Nevertheless, it would be interesting to see practical applications and commercial implementations for this old idea, and hopefully help us reduce cable clutter a bit. I just hope that accidentally resonant circuitry in the vicinity of transmitters won't suddenly fry itself and cause random fires.

Re:Tesla did this a long time ago. (0)

Anonymous Coward | more than 5 years ago | (#24704809)

Yeah, and he's dead now!

Re:Tesla did this a long time ago. (2, Informative)

Anonymous Coward | more than 5 years ago | (#24704901)

As to the supposed dangers of strong magnetic fields: Tesla spent his entire adult life around some of the strongest magnetic fields ever generated by man, and he died quietly in his sleep at the age of 87.

Re:Tesla did this a long time ago - so did I (1)

petes_PoV (912422) | more than 5 years ago | (#24705139)

And I did it about 35 years ago, outside my local amateur radio club.

This was before "star wars" and it was dark, so the sight of a couple of people waving 4-foot fluorescent tubes about was quite novel.

Anonymous Coward (0)

Anonymous Coward | more than 5 years ago | (#24704419)

I'm sure they somehow got Tesla's notes about wireless power.

Im sure i speak on behalf of all of us (1)

unity100 (970058) | more than 5 years ago | (#24704513)

when i say that we really wanna get rid of the cables for good. i hope they perfect this as soon as possible.

Tesla would be spinning in his grave... (5, Funny)

jolyonr (560227) | more than 5 years ago | (#24704519)

assuming his body had a ferrite core and was wrapped in copper wire, or something...

What's the big deal? (1)

fljmayer (985663) | more than 5 years ago | (#24704599)

Any transformer does the same the thing with much better efficiency, but at smaller distances.

Star Trek Wireless Power (1)

Sponge Bath (413667) | more than 5 years ago | (#24704687)

A bolt of plasma shooting across engineering between the M-5 multitronic unit and the engines.

Sure it's a little hazardous to red shirts, but that's the price of progress.

Re:Star Trek Wireless Power (0)

Anonymous Coward | more than 5 years ago | (#24705147)

Didn't Scotty wear a red shirt? I guess that's why that actor died first.

Parallel or Perpendicular? (1)

ZonkerWilliam (953437) | more than 5 years ago | (#24704723)

In the photograph it shows the coils parallel to each other, if it can be perpendicular the larger coil could be placed under a rug or flooring or possibly in the wall, and thus hiding it.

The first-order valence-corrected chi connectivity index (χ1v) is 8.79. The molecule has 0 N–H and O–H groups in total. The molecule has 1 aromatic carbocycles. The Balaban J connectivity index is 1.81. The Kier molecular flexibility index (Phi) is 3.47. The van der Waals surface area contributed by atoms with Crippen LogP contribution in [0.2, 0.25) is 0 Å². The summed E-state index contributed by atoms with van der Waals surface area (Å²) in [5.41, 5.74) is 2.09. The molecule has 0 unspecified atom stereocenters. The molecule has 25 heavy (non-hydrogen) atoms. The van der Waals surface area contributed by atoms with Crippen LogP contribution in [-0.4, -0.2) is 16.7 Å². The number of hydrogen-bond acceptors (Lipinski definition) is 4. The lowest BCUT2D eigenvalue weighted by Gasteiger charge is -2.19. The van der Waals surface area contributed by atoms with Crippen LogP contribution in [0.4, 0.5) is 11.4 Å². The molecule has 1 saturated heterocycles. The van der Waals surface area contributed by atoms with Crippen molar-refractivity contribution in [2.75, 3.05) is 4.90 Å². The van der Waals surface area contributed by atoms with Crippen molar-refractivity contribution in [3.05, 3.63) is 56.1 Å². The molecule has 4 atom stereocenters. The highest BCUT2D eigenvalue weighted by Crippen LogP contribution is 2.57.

Truly wireless home theater (0)

Anonymous Coward | more than 5 years ago | (#24704867)

That size antenna would be fine to install behind drywall. Mount the Speaker and transmit the sound.

That matter it would work with all kinds of LED accent lighting as well.

Oh, yeah... (0)

Anonymous Coward | more than 5 years ago | (#24705035)

This should do really good to any brain in the vincinity...

How about a real comparison of efficiency? (2, Interesting)

Anonymous Coward | more than 5 years ago | (#24705093)

One thing that seems to be missing from the articles and discussion about this technology is a comparison to the current tech (in this case, extension cords/power strips). What is the loss that exists right now?

I'm no electrician, but as an attempt at a ballpark I looked up a voltage drop calculator at http://www.powerstream.com/Wire_Size.htm, plugged in 18AWG, 6 ft cord, 120V 1 phase power (an average extension cord from what I can determine) and got a 0.33% voltage drop. I don't know if voltage drop is a good indicator of total energy loss, but my rudimentary electrical knowledge suggests it might be.

Regardless, if that figure is even remotely accurate, it means we're comparing a 25% loss to a 0.33% loss, so the technology has a quite high efficiency cost compared to the current technology.

It might be more fair to compare the new system to a "wall wart" charger system, unfortunately I don't know what the typical gauge of wire is for that application, so here's a spread of guesses, with the power also adjusted to 6V DC and 1A (a more-or-less typical "charging" load)
30AWG 14.07% voltage drop
26AWG 5.6% voltage drop
22AWG 3.2% voltage drop

Obviously, the thinner the wire the more drop, but even if we're comparing 25% loss to 2.5% loss, that's an order of magnitude better than the assumption of comparing it to an extension cord.

Anyway, please elaborate on this if you're knowledgeable about it, I'm curious now.

Re:How about a real comparison of efficiency? (3, Interesting)

aproposofwhat (1019098) | more than 5 years ago | (#24705569)

I'd guess that since it's AC, the efficiency is roughly in line with the square of the voltage drop (RMS power, from the dim and distant 1970's when I learnt physics).

So your 14.07% voltage drop works out at around 74% efficient - not far off the 75% claimed by Intel.